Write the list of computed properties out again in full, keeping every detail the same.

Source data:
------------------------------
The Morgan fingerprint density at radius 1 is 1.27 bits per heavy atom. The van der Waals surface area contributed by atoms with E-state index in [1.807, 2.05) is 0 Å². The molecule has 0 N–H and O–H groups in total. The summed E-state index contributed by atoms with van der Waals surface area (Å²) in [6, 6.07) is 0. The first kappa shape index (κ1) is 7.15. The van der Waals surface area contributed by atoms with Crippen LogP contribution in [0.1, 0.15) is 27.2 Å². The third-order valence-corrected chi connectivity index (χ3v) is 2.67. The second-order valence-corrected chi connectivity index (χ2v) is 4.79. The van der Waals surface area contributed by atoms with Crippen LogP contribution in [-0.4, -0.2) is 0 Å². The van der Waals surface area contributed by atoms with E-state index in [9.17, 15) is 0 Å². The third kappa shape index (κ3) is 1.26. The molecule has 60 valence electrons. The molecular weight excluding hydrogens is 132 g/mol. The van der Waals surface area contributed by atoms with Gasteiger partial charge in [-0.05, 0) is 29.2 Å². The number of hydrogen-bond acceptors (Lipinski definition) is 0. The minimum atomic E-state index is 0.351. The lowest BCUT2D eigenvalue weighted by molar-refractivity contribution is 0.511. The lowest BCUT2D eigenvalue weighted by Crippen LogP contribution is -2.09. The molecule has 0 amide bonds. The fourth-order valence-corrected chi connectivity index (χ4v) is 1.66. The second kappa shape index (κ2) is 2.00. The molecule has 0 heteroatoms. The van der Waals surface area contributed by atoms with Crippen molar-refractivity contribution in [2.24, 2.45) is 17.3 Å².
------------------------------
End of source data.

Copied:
The Morgan fingerprint density at radius 1 is 1.27 bits per heavy atom. The van der Waals surface area contributed by atoms with E-state index in [1.807, 2.05) is 0 Å². The molecule has 0 N–H and O–H groups in total. The summed E-state index contributed by atoms with van der Waals surface area (Å²) in [6, 6.07) is 0. The first kappa shape index (κ1) is 7.15. The van der Waals surface area contributed by atoms with Crippen LogP contribution in [0.1, 0.15) is 27.2 Å². The third-order valence-corrected chi connectivity index (χ3v) is 2.67. The second-order valence-corrected chi connectivity index (χ2v) is 4.79. The van der Waals surface area contributed by atoms with Crippen LogP contribution in [-0.4, -0.2) is 0 Å². The van der Waals surface area contributed by atoms with E-state index in [9.17, 15) is 0 Å². The third kappa shape index (κ3) is 1.26. The molecule has 60 valence electrons. The molecular weight excluding hydrogens is 132 g/mol. The van der Waals surface area contributed by atoms with Gasteiger partial charge in [-0.05, 0) is 29.2 Å². The number of hydrogen-bond acceptors (Lipinski definition) is 0. The minimum atomic E-state index is 0.351. The lowest BCUT2D eigenvalue weighted by molar-refractivity contribution is 0.511. The lowest BCUT2D eigenvalue weighted by Crippen LogP contribution is -2.09. The molecule has 0 amide bonds. The fourth-order valence-corrected chi connectivity index (χ4v) is 1.66. The second kappa shape index (κ2) is 2.00. The molecule has 0 heteroatoms. The van der Waals surface area contributed by atoms with Crippen molar-refractivity contribution in [2.24, 2.45) is 17.3 Å².